‘. . . jus from how dey talking’
I THINK I GET IT NOW — wokeness, I mean. My office is on Indiana’s sanity fringe, and up until now I’ve been living in the 1980s, some say in the 1960s. But an article landed on my desk this morning that may bring me up to date.
The headline reads “Against Copyediting.” It is by someone named Helen Betya Rubinstein writing in something called the Literary Hub, the Jan. 26 issue to be exact.
Ms. Rubinstein’s argument is that copyediting is racist. Here’s the crux:
“It’s clear that copyediting as it’s typically practiced is a white-supremacist project, that is, not only for the particular linguistic forms it favors and upholds, which belong to the cultures of whiteness and power, but for how it excludes or erases the voices and styles of those who can’t or won’t perform this culture.”
I couldn’t agree more. Indeed, since I first entered the profession I have fought against any such grammatical tyranny. I wanted my words to be free as birds, to write like Donald Barthelme or E.E. Cummings, using “if,” “am” and “because” as nouns or whatever and assigning my own meanings to words while stringing them together “like pearls in Cleopatra’s necklace,” as Kurt Vonnegut put it.
But English, as you know, is a particularly tricky language. That is because it had to accommodate the diverse (mark that word) invaders of the British Isles, including the Angles, a Germanic tribe from whence English gets its name, which makes no more sense than its tortured grammar and quirky spelling.
Ms. Rubinstein suggests a better way. She quotes Lee A. Tonouchi’s work, “Da State of Pidgin Address.” Mr. Tonouchi, writing in what he says is Hawai’ian Creole English, or Pidgin. He notes, “dat da perception is dat da standard english talker is going automatically be perceive fo’ be mo’ intelligent than da Pidgin talker regardless wot dey talking, jus from HOW dey talking.”
Again, I couldn’t have said it better. I, too, have a favorite language. It is Tuyucan, spoken in a remote area of Brazil. It has word endings designed to express whether the speaker fully understands what he or she is talking about.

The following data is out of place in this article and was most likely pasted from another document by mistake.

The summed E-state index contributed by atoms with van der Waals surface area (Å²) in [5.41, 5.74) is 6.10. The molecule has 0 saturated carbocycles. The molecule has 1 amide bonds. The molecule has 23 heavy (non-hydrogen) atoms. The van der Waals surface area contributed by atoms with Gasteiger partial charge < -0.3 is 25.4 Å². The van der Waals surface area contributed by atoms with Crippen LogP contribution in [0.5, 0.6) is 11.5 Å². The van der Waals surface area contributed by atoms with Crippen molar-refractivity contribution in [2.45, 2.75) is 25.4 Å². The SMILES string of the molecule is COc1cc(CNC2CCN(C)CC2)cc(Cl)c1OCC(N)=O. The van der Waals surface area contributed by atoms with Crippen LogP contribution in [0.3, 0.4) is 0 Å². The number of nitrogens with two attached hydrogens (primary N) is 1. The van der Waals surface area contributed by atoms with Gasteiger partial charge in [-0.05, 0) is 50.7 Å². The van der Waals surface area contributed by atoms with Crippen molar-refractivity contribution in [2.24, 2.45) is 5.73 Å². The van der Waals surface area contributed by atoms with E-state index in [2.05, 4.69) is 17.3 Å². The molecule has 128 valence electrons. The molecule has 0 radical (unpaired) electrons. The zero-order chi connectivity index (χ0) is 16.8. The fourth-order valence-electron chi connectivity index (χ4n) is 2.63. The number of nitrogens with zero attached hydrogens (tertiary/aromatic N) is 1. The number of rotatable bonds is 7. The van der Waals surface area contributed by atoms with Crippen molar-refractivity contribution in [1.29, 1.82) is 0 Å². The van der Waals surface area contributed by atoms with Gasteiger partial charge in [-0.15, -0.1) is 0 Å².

That said, I begrudgingly memorized the Associated Press Stylebook and other despotic tracts and began a lifetime of worrying about using “who” or “whom,” “that” or “which” while keeping an eagle eye out for the breath-pause comma and the obligatory umlaut.
But what Ms. Rubinstein inadvertently makes clear is that her complaint has nothing to do with language or race or skin pigment or even slavery, which, once ubiquitous, was first banned only in English-speaking nations. Rather, she insists any thought white people have had is racist dating back two thousand years or so, including the English language and, one supposes, anti-racism itself.
Ominously, Ms. Rubinstein blames it all on Western Civilization, which she seems to want stamped out. It can only follow that she thinks that copy editors, the policemen of her civilization’s hated but predominate language, are in the service of white supremacists or worse. And as with policemen, it doesn’t matter that an editor may be a person of color themselves.
“It remains socially acceptable to call oneself a grammar ‘Nazi,’” says Ms. Rubinstein, leaping to an even more fiendish language.
Yes, you must take her seriously, but know that white people only incidentally invented the hated civilization. Anyone could have done it. And in fact it has been put to good use by people of color throughout the world, many of whom having learned to speak perfect English. Singapore, Botswana, Hong Kong, Japan, Korea, Chile and increasingly in India all have adopted its tenets (but not, interestingly, ultra-woke but impoverished Zimbabwe, Venezuela and South Africa).
English, historically, like it or not, is the language of success as measured by living standards as well as accomplishments in the arts and sciences — by magnitudes.
The em dash in that last sentence might be superfluous, or misplaced altogether. — tcl